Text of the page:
Understanding Blockchain from scratch. Lesson 1: What's happening underneath

2 yr
3 Min Read
676 words


  • What is Bitcoin?
  • I know that one!!!
  • Are you sure?
  • Yes. Bitcoin is a cryptocurrency.
  • Ok. And what is a cryptocurrency?
  • uh uh.

This was when I realized that I knew nothing. After a few hours of researching, I found out that:

Cryptocurrencies are digital "things" or "coins" that I can send and receive through blockchain technology. The transactions are stored in blocks. The information about the transactions is encrypted in hashes by some cryptographic hash functions. And the blocks where the info is stored are mined and validated by people.

Let's split this summary.

All transactions are stored in a blockchain. A blockchain is a database where the info is stored in blocks, and by blocks, I don't mean literally cubes, just a structure like you can see in the following picture.

source https://www.geeksforgeeks.org/features-of-blockchain/

Cryptocurrencies work in blockchain technology, but the blockchain is a more significant concept than bitcoin and other cryptos. So blockchain is not the equivalent of bitcoin. Cryptography is more extensive (and older) than just cryptocurrencies. So let's keep out the "synonyms."

Do you remember when I wrote "cryptographic hash function"? Well, imagine this function as a "magic box." You enter one thing in the box, and it will give you another thing. What you enter in the cryptographic hash function is data, and it will provide you with a hash. See, It's just an ID: hash.

This hash has to be unique, you can't find the original data by reversing the process, and nobody can get the same hash with different data.

If a friend sends you 1BTC (I want that friend too, let's say his name is Elon), you will want to know how is the state of the transaction, if it's confirmed and when the BTC will arrive at your wallet. HE WILL SEND YOU A HASH. So you can enter the hash in the blockchain explorer and check the status. Your transaction has an assigned hash, unique, and that hash is what's stored in the blockchain.

Ok, the hash is essential here. Miners do bring new valid blocks every 10 minutes, in which all transactions are concatenated and stored. They are just finding a hash header that doesn't already exist. (the "how" will be the lesson 2). When they do it, they receive a BTC reward for allowing the "vehicle" to storage the transactions happening in the next 10 minutes.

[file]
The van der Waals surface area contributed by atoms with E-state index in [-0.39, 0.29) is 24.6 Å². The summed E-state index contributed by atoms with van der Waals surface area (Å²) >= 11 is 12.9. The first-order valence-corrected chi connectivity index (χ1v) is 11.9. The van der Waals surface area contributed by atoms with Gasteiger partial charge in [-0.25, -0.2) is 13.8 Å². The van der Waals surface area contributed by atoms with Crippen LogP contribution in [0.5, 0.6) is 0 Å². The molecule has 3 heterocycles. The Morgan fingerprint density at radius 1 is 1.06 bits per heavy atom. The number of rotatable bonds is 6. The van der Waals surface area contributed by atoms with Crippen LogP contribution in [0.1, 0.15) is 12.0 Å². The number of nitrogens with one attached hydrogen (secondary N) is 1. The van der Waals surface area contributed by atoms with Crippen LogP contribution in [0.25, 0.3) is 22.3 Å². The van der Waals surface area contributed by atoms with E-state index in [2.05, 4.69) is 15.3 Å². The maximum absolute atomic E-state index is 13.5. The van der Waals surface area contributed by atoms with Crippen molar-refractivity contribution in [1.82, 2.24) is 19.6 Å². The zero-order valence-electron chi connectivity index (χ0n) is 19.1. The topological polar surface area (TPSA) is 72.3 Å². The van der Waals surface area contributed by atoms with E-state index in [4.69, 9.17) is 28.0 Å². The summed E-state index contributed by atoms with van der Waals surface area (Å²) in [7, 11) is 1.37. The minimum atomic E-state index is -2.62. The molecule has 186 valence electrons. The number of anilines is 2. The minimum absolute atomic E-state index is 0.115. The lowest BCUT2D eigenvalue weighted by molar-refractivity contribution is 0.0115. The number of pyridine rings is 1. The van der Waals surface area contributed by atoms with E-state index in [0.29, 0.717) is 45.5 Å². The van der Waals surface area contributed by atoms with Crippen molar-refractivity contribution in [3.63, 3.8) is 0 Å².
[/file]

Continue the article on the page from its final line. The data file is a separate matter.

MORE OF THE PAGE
The blocks have the following structure:

  1. Data/Information part- contain the information of the transaction incurred
  2. Hash- Unique ID of block
  3. Previous Hash- Hash of previous block

I know how it looks like, but it's pretty easy to understand.

This is a real example of a block in blockchain explorer


Did you see the reward uh? Amazing. (This is an old block, now the reward is 6.25 BTC)

**Interesting fact: **One block can provide storage for (originally) 1MB of transactions, but not all transactions have the same size. So let's say that on average 0.5k per transaction, that would be 2048 transactions. It had to be extended to 2 MB. With BTC rising, check the block stats.



source: https://www.blockchain.com/charts

That's gonna be all for today. I'm so thrilled, because I found 10 more topics to study like:

  1. Bitcoin scalability problem (The block can't be bigger so imagine what would happen if more and heavier transactions were made)
  2. Block validation (who is confirming your transaction)
  3. Who can make changes in Bitcoin blokchain if it's descentralized(don't we have a vote?)
  4. More about Bitcoin mining (I want to be millionaire with my old laptop)
  5. The bitcoin halving (What about it)

I really hope this isn't tedious, hard to understand, and if I made any mistake, please correct me. I want to give the right information but still a rookie. So if I did it well, give me a thumbs up LOL.

If you missed my introduction, check it here: https://leofinance.io/@mejiasclaudia/understanding-blockchain-from-scratch-my-learning-path


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nice! still trying to get my head round it

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